Editorials 13 May 2010

The Herald is on the new state sector rules:

One of the important principles of any liberal democracy is the political neutrality of the state service. For our system to function smoothly it is necessary for the public and political parties of all persuasions to have rock-solid confidence that the state service will behave professionally and impartially, no matter who happens to be the government of the day.

This is so basic that it almost goes without saying, and yet the State Services Commission has felt it necessary to take steps to clarify just what public servants’ obligations are under their code of conduct. Much of its 33 pages of guidelines for interpreting the code is good, common sense, but in one respect it seems to have broken new ground.

It now seems public servants need to be careful not just about their own political and pecuniary interests but also those of close family members as well. Not surprisingly, this has caused some raised eyebrows because, in political terms at least, it seems fundamentally unfair to judge a person by someone else’s allegiances.

I agree you should not be judged by a family member’s activities.

To apply such a standard generally would lead to endless and pointless complications, especially in a small country. What, for instance, would it make of a pair of brothers one of whom was the most senior public servant in the land and the other a leader of a political party?

In most cases a public servant will take a common sense approach and tell their boss that they have a family member politically engaged if it is relevant to their job. Not because there is anything wrong with it, but to protect themselves. However there is no need to codify it.

The Press looks at Tuhoe:

Speaking at a National Party conference on Sunday, Prime Minister John Key presented an optimistic scenario of improved race relations and he praised the contribution to his Government of the Maori Party.

Yet within one day Key had outraged the Maori Party and Tuhoe by scuppering a deal to give Te Urewera National Park back to that iwi, as part of its Treaty settlement. The real mystery here is why Key suddenly lost his nerve and intervened at the very last minute after months of negotiations.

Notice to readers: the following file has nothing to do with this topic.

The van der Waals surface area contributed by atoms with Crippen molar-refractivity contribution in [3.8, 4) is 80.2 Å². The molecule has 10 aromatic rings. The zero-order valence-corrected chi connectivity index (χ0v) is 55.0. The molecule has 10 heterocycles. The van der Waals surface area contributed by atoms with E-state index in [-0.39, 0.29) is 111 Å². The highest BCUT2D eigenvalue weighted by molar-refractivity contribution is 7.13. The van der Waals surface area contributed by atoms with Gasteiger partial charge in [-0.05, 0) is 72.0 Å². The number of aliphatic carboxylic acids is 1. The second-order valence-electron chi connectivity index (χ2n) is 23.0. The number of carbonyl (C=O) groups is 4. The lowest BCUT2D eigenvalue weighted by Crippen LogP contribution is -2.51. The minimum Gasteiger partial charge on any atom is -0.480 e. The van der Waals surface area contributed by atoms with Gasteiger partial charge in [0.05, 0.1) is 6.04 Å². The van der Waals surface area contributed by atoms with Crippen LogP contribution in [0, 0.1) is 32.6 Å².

This agreement was understood to have been due to go before Cabinet on Monday. It is believed it would have vested ownership of the park in Tuhoe’s ancestors to prevent its sale. …

The Tuhoe settlement would have come after New Zealand signed up to the United Nations Declaration on the Rights of Indigenous Peoples, adopted the Whanau Ora policy of the Maori Party and agreed to replace the foreshore and seabed law.

And in my minds, that is probably what led to the Tuhoe deal having a limit placed on it publicly. It would have been too far too many “wins” within a very tight timeframe.

The question for Tuhoe now is whether they still try to make a settlement with this Government, or whether they hold off and hope they can get a better deal from a future Labour Government.

The Dom Post focuses on alcohol:

Neither an increase in the tax nor lifting the drinking age would have saved James. The vodka bottle from which he was seen drinking as if its contents were water had come from his grandmother’s drinks cabinet.

However, making alcohol more expensive and reducing its availability to teenagers might just prevent another youngster from making the same mistake.

Denying those old enough to vote, to marry and to go to war the right to buy a cold beer at the end of a hot summer’s day would be a draconian measure. So would putting up the price of everyone’s favourite tipple to make alcopops less attractive. But something has to be done. The evidence is incontrovertible that New Zealand’s unhealthy attitude to alcohol is spreading downwards to those least equipped to deal with it.

Again, I think a drinking age is the best option. It would be a clear message to both adults and youth that you should not be drinking when you are at an age (and brain development) unable to handle it.

Sixteen-year-olds are in no position to assess the dangers of binge-drinking. Fifteen, 14 and 13-year-olds even less so. If the industry cannot find a way to keep alcohol out of the hands of children, society must.

The industry did not supply the bottle of vodka. But I agree alcohol should be kept out of the hands of children. Make it an offence for a young person to possess or consume alcohol except in the company of their parents. And make it an offence for anyone but a parent to supply alcohol to young persons.

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